April 17, 2012
  6. Laura #

    Great pictures! I love looking for red winged blackbirds in the cattails near my house! 🙂

    April 17, 2012
    • Thanks so much! They’re such lovely and patient subjects… And so bright against our marshes & swamps (no cattails here!). 🙂

      April 17, 2012
  7. Great photos. I really love watching little birds. God makes wonderful things. Connie
    http://7thandvine.wordpress.com/

    April 17, 2012
    • Thanks so very much! I totally agree, the tiny birds are so very lovely… Nature is a most divine and beautiful thing.

      April 17, 2012
  8. So glad you “freshly pressed”! This is my all-time favorite bird – it brings back fond memories of summers at my grandmother’s house in coastal Mississippi. (I even included a fascination with this bird in my children’s novel!!) Thanks for sharing your knowledge and beautiful pictures. ❤

    April 17, 2012
    • Thanks so very much! Ditto… Despite that “most abundant” status, I can’t help but love this bright little songbird. And they’re in your children’s book? Ohhhh… Now I get to visit your site — fun!! (I worked in educational publishing for a decade-and-a-half, and have a few books on my computer…only.) 🙂

      April 17, 2012
      • It wasn’t a plug for the book, really! It’s just that this bird has so much meaning in my life – I had to translate that to my character. But thanks for visiting my blog – so glad to have found yours. ❤

        April 18, 2012
      • Oh no, I didn’t take it as such! I’m just thrilled to meet authors — especially of genres in which I’m interested. It’s amazing how we feel connected to different critters — of course, much has been written on *that* topic, too. 🙂

        April 18, 2012
  9. I love how nature protects females by making them subdued colors — while making the males targets through their glorious colors. Too funny!

    Beautiful birds — and gorgeous pix…

    April 17, 2012
    • Thank you so much!! They really are adorable songbirds. And… *hah*! I’m always cracking up at how nature camouflages the females and brightens the males. So many don’t even realize that these are female blackbirds. We were recently at a sanctuary with free-roaming peacocks (not a totally uncommon thing in Florida neighborhoods), and that observation was just even more hysterical. Female peacocks? Can’t compare to their male counterparts.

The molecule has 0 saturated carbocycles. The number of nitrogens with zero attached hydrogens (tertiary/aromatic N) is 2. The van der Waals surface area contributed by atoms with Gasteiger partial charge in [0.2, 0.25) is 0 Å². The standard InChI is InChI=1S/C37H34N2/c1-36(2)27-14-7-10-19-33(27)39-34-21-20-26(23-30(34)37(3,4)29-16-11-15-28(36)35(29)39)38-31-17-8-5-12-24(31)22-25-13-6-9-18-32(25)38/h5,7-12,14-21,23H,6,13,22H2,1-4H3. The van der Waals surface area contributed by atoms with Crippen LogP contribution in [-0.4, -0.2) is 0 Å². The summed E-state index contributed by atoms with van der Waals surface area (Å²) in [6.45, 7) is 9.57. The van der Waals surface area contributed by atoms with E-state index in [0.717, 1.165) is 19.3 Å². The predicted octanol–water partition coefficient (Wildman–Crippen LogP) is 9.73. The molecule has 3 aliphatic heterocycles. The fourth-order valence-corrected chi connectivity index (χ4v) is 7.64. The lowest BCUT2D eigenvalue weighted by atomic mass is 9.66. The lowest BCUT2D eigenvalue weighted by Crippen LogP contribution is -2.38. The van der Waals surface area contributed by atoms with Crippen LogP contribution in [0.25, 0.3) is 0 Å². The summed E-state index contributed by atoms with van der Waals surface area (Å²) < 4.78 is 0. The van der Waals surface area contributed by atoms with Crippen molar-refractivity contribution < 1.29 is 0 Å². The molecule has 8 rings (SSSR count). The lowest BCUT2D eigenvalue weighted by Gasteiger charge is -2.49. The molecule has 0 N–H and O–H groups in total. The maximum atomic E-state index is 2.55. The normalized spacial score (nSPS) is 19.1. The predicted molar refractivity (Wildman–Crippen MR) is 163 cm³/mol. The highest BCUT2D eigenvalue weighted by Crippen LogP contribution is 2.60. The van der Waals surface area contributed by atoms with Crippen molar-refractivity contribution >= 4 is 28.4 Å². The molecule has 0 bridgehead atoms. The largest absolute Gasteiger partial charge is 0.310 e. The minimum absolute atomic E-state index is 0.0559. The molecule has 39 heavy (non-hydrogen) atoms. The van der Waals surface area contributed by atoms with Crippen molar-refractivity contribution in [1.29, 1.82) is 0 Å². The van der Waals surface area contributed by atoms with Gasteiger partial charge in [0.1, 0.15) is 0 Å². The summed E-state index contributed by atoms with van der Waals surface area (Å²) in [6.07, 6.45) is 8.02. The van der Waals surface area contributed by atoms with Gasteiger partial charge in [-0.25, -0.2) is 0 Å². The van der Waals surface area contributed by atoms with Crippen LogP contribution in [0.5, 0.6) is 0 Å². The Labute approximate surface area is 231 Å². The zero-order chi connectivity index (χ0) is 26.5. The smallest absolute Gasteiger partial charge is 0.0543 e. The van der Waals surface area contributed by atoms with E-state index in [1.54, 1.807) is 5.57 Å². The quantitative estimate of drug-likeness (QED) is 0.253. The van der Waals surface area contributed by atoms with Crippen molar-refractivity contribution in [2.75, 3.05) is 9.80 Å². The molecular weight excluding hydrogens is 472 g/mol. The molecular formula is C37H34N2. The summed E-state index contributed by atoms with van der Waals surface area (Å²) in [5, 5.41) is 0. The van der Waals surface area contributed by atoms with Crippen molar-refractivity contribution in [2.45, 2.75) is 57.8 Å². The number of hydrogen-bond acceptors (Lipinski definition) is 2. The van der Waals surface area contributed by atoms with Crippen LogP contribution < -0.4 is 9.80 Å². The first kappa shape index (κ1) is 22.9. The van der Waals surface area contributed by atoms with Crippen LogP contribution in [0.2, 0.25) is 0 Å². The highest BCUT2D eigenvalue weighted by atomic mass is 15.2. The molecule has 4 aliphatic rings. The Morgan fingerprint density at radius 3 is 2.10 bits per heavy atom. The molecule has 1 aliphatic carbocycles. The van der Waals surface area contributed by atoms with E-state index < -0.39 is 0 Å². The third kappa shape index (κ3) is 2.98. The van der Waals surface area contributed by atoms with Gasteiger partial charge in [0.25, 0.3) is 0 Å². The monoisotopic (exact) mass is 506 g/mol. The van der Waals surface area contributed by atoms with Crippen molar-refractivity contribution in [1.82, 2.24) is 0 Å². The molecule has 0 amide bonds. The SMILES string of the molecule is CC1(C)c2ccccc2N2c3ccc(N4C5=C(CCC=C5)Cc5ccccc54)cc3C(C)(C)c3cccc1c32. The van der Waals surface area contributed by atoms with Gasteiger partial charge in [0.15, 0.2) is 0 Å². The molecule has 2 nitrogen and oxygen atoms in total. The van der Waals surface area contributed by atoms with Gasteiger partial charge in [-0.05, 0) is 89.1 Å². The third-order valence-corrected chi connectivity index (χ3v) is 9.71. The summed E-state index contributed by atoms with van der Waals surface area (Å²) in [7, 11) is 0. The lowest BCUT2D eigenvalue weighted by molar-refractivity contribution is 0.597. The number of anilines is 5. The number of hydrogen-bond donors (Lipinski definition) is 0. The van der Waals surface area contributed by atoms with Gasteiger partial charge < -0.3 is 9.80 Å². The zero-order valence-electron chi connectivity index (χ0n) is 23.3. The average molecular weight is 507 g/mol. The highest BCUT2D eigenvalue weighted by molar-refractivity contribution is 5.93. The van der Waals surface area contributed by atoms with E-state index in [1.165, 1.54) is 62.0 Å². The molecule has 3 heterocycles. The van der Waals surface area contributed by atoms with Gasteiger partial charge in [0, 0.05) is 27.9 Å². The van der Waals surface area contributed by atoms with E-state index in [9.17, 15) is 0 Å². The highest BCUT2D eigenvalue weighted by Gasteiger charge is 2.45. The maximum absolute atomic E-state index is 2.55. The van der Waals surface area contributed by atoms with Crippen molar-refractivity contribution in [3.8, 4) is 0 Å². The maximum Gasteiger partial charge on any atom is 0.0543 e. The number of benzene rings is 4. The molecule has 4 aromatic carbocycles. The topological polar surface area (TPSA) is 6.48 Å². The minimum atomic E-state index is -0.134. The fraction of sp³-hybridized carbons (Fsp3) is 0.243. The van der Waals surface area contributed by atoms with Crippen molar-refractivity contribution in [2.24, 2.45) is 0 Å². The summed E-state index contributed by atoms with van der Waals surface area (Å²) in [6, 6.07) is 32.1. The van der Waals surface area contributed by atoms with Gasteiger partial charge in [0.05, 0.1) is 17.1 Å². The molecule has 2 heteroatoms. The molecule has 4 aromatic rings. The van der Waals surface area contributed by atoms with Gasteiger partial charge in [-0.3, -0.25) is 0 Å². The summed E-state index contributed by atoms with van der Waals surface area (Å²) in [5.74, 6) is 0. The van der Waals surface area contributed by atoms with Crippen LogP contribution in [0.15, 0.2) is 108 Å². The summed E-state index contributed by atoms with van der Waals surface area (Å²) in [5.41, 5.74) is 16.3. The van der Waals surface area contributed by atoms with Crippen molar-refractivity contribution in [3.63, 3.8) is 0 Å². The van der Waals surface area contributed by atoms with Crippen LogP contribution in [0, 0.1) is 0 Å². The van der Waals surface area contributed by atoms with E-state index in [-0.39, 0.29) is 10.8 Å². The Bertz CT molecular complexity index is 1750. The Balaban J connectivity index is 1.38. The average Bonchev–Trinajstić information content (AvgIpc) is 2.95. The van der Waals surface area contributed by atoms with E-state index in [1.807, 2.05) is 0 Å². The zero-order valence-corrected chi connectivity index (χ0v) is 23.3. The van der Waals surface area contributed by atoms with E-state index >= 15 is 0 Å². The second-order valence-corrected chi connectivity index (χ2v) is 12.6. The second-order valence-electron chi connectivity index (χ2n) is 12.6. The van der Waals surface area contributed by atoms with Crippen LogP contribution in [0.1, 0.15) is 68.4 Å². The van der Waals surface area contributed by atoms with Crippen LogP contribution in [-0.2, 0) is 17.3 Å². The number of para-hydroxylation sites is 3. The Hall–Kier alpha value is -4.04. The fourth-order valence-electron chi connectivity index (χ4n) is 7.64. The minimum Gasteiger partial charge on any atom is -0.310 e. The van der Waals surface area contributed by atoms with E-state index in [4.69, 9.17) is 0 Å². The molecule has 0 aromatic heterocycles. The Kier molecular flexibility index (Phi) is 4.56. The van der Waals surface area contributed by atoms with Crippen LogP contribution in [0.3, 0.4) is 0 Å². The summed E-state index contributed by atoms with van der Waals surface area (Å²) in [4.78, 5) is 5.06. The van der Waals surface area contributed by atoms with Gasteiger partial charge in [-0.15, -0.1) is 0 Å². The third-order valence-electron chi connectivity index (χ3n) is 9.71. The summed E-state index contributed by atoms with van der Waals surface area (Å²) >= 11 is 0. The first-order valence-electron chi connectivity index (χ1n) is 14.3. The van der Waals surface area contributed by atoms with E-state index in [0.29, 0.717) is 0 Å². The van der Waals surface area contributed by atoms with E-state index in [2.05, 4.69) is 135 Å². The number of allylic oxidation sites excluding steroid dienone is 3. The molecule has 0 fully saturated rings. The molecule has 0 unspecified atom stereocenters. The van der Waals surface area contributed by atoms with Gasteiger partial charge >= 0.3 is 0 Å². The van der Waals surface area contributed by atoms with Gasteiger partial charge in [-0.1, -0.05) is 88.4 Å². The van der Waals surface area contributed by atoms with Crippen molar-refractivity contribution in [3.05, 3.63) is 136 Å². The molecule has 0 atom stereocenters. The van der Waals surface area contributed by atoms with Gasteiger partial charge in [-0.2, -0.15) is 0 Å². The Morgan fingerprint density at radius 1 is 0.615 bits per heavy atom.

April 17, 2012
  10. Beautiful photos. I love birdwatching. 🙂

    April 17, 2012
    • Thanks so much! I’ve become more an accidental birdwatcher, in photographing them on our hikes… It’s been quite a lesson! Fortunately, I’ve met some insanely knowledgeable Audubon enthusiasts. 🙂

      April 17, 2012
  11. Beautiful photos! I enjoy your blog so much. You’ve created a window for us into this part of nature.

    April 17, 2012
    • Thanks so very much — that truly is the *utmost* compliment, and is thoroughly encouraging as I drag my camera around on our hikes (in occasionally not the most amenable spaces)!

      April 17, 2012
  12. Jonathan Hontz #

    I love these birds. They’re an excellent signal that water is nearby, and bodies of water just don’t seem complete without that familiar call. I live near a lake that must have hundreds of them nesting in the cattails along the shore. The birds may be common, but they’re one of my favorites.

    April 17, 2012
    • Ditto!! I adore them, despite their “most abundant” status. It’s amazing and inspiring to see how so many people associate them with water ecosystems, and the [good] feelings that these songbirds/natural spaces provoke.

      April 17, 2012
      • Jonathan Hontz #

        Despite liking them so much, I’ve never bothered to figure out where they nest, so I’m glad you took pictures of that. I’ll have to make sure to look closer to the water line when we walk around the lake. I always see the males up at the top of the cattails, making themselves known, but I suppose that’s precisely why they’re up there.